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« This do." No matter whether we wish to do it or not; here are our Master's words, “ This do.” No matter whether we see the use of it or not: Jesus says, “ This do.” It is enough for each follower of the Lord Jesus to say, “Here is My Lord's command, and I must obey."

The second reason why we ought to “ do this is because of its connection with the memory of His sufferings. We are taught this by the word “ remembrance” which our Saviour here


He says,

“ This do in remembrance of My sufferings for you." And this is the most important word used by Jesus when He established this sacrament. In the study of music, there is always one special note in a tune, which is called the key-note,

The sacrament of “the Lord's Supper” is like a solemn song; and the key-note of the music to which the song is set is the word brance.It teaches us that the Sacrament of the Lord's Supper is a "memorial service." In it is shown “ the Lord's death till He come again.” His death, not His life, though that was lustrous with a holiness without the shadow of a stain,


His death, not His teachings, though that embodied the fulness of a wisdom that was divine. His death! Still His death! Grandest and most consecrating memory both for earth and


When He broke the bread, and gave it to His disciples, saying, “ This is My body, which is given for you,” it was intended as a memorial of His suffering. And when He gave them the cup, and said,

“This is My blood of the New Testament," He meant that we should understand Him as saying, “ This is the memorial of My blood.”

Third reason : “Jesus bas connected this sacrament with the hope of His coming glory.” This sacrament of the Lord's Supper is the point of the meeting between the sufferings of Christ and the glory that was to follow, between His cross, with its shame and anguish, and His kingdom with its honor and blessedness.

It is prophetic. It leads the minds of the dis-, ciples to the great marriage supper of the Lamb, and a voice from heaven declares, “ Blessed are they who are called to the marriage supper of the Lamb." That marriage supper represents the highest joys of heaven. It gathers into itself

all the glory and happiness that awaits His people in the heavenly kingdom.

Besides this sacramental service is the type, or shadow, of all the bliss connected with that great event in the future.

If we are true and faithful partakers of this solemn sacrament, this memorial feast, we shall certainly be among the number of those whose unspeakable privilege it will be to sit at the marriage supper of the Lamb in the heavenly kingdom.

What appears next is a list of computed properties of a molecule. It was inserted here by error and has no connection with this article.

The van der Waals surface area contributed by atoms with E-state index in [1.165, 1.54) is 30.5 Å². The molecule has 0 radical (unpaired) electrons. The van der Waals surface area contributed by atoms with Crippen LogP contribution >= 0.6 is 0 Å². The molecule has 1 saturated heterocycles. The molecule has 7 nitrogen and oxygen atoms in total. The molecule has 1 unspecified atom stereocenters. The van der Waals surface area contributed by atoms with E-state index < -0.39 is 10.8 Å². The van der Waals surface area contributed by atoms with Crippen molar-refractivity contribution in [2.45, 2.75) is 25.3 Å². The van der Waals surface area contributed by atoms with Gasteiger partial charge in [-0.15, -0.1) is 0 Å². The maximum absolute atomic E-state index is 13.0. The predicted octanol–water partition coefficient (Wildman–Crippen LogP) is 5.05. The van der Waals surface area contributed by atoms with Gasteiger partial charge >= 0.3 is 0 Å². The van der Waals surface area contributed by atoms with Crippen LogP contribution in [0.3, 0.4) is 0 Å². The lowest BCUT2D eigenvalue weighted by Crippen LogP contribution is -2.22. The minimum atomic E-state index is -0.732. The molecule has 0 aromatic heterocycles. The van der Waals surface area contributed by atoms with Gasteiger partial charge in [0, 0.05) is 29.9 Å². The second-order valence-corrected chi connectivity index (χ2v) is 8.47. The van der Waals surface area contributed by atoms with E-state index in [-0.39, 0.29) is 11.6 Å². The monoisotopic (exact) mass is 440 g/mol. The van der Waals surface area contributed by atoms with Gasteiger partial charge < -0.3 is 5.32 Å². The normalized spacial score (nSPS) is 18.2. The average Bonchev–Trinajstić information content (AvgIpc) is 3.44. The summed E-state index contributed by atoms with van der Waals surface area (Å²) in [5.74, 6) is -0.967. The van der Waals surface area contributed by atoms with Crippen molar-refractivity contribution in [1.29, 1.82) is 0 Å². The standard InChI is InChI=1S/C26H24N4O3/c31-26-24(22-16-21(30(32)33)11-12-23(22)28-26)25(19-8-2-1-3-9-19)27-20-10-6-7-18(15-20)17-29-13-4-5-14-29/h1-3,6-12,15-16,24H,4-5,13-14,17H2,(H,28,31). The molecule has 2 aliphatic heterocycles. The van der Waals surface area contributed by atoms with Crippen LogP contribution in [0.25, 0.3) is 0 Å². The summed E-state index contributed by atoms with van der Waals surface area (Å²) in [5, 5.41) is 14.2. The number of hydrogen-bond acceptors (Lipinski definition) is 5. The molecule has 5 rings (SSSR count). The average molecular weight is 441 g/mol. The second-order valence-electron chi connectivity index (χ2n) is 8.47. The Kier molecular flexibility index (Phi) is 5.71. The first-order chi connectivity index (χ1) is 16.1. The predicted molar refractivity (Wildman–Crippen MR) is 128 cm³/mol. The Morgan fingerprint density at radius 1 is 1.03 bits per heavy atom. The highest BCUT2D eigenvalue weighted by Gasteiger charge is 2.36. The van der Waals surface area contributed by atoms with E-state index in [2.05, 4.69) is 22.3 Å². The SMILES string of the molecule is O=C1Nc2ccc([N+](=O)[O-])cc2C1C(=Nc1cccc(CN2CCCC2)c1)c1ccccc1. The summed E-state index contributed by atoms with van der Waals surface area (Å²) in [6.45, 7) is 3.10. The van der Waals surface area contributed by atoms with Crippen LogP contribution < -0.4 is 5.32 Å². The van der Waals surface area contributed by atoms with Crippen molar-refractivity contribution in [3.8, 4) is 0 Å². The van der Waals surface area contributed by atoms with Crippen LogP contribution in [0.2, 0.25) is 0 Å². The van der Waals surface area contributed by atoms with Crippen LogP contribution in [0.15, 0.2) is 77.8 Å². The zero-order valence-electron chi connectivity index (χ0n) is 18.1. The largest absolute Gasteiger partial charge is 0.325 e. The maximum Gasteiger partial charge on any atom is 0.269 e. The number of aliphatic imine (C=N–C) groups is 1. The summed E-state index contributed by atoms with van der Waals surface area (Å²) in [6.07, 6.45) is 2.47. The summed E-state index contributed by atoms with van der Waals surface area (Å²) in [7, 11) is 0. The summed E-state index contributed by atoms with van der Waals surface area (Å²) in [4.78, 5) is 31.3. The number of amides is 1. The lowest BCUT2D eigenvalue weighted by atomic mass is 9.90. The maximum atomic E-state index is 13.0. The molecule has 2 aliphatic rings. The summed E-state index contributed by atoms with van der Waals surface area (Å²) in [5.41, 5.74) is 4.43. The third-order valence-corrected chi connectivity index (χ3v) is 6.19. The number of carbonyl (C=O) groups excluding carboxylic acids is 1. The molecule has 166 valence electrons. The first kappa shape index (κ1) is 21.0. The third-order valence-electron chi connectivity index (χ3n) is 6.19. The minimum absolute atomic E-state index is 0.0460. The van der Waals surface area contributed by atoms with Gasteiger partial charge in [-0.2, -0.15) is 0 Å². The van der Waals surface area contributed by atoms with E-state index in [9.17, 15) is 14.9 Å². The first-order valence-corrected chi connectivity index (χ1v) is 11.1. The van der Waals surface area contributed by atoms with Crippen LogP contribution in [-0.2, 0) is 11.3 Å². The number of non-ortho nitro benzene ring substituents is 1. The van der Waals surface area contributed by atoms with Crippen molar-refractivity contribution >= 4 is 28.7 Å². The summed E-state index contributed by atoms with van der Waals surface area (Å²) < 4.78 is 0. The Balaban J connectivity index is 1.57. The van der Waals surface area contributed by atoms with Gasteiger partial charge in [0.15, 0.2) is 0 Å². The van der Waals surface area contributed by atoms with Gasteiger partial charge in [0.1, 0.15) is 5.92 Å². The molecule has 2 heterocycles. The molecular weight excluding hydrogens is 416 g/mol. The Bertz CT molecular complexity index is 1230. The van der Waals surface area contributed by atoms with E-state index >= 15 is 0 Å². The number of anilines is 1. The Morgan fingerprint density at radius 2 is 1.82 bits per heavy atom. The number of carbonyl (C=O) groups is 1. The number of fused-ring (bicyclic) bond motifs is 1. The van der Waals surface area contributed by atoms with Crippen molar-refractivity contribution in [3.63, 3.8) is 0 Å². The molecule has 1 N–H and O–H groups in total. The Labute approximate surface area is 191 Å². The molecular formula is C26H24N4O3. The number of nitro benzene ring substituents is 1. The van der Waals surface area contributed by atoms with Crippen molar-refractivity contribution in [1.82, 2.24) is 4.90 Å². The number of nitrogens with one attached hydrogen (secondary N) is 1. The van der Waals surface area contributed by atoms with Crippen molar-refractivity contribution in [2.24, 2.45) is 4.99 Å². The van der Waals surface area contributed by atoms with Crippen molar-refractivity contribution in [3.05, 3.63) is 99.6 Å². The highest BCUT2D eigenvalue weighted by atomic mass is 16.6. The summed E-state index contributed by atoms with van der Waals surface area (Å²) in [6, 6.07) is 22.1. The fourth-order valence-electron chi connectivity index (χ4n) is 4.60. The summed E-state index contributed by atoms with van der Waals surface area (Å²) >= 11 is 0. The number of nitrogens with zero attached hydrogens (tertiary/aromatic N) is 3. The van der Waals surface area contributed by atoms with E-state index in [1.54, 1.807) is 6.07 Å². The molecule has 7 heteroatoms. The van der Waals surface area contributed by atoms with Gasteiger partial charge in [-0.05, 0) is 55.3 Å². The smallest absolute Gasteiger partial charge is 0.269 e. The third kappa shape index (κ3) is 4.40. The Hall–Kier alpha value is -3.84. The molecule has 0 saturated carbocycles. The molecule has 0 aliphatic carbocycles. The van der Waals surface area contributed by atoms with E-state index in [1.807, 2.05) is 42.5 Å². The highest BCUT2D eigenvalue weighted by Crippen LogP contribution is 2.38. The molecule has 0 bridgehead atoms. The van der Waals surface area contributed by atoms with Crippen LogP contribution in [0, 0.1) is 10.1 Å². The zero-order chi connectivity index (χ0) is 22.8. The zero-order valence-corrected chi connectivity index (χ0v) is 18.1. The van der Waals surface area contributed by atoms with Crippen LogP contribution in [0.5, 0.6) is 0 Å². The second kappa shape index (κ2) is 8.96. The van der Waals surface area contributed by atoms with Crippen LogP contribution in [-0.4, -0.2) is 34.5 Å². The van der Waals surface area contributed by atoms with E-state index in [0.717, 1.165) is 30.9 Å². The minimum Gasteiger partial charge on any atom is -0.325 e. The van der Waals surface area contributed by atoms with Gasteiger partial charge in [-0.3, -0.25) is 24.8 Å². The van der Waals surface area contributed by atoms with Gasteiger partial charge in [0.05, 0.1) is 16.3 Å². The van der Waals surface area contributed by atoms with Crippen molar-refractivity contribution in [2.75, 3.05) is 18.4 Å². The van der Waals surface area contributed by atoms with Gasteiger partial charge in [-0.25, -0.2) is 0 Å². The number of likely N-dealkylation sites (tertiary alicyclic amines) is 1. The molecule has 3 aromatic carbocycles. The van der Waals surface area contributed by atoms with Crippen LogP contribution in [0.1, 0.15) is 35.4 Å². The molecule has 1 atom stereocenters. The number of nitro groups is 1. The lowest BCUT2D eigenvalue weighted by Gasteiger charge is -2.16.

There we shall be in the personal presence of Jesus, our glorified Lord; our eyes “shall see the King in His beauty.”

Hence the “Lord's Supper" confirms the two things which it exhibits, namely, “The atonement and the second coming of the Lord.”

It links the humiliation and the royalty, the scornful trial and the session of judgment, the accomplished past and the assured future, together. It is the Lord's sign on earth, as the sun is in the heavens. It is the wedlock of the believer's memory and hope. Memory which lingers round the cross, hope which already revels in the glory of the throne. « This do in remembrance of Me."

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Here in the sacrament is the rainbow of the new and better covenant, the ever-renewed pledge of salvation purchased, and strength imparted, and blessing conferred on all believing souls.

And as we covenant in this sacrament to give our all to God, He, the Infinite, in boundless condescension, stoops to whisper, “My light, My strength, My grace, My purity, My joy, My heaven, all are yours.”


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IMMEDIATELY after the institution of the “Lord's Supper," and when Judas, the traitor, had departed, Jesus opened His mind to His disciples, and such words as He then spoke to them were never uttered by mortal man, never was farewell more tender or touching.

It is the outpouring of His ardent love, revived, as it were, by the approaching separation, and passing direct from His heart into the hearts of His silent and sorrowing disciples.

Not one of these divine words was forgotten by the beloved disciple John in penning his gospel, so deeply were they impressed upon his heart. What follows is only a portion of this memorable discourse, “Let not your heart be troubled. You believe in God, believe also in Me.” As if He had said, “I leave you, it is

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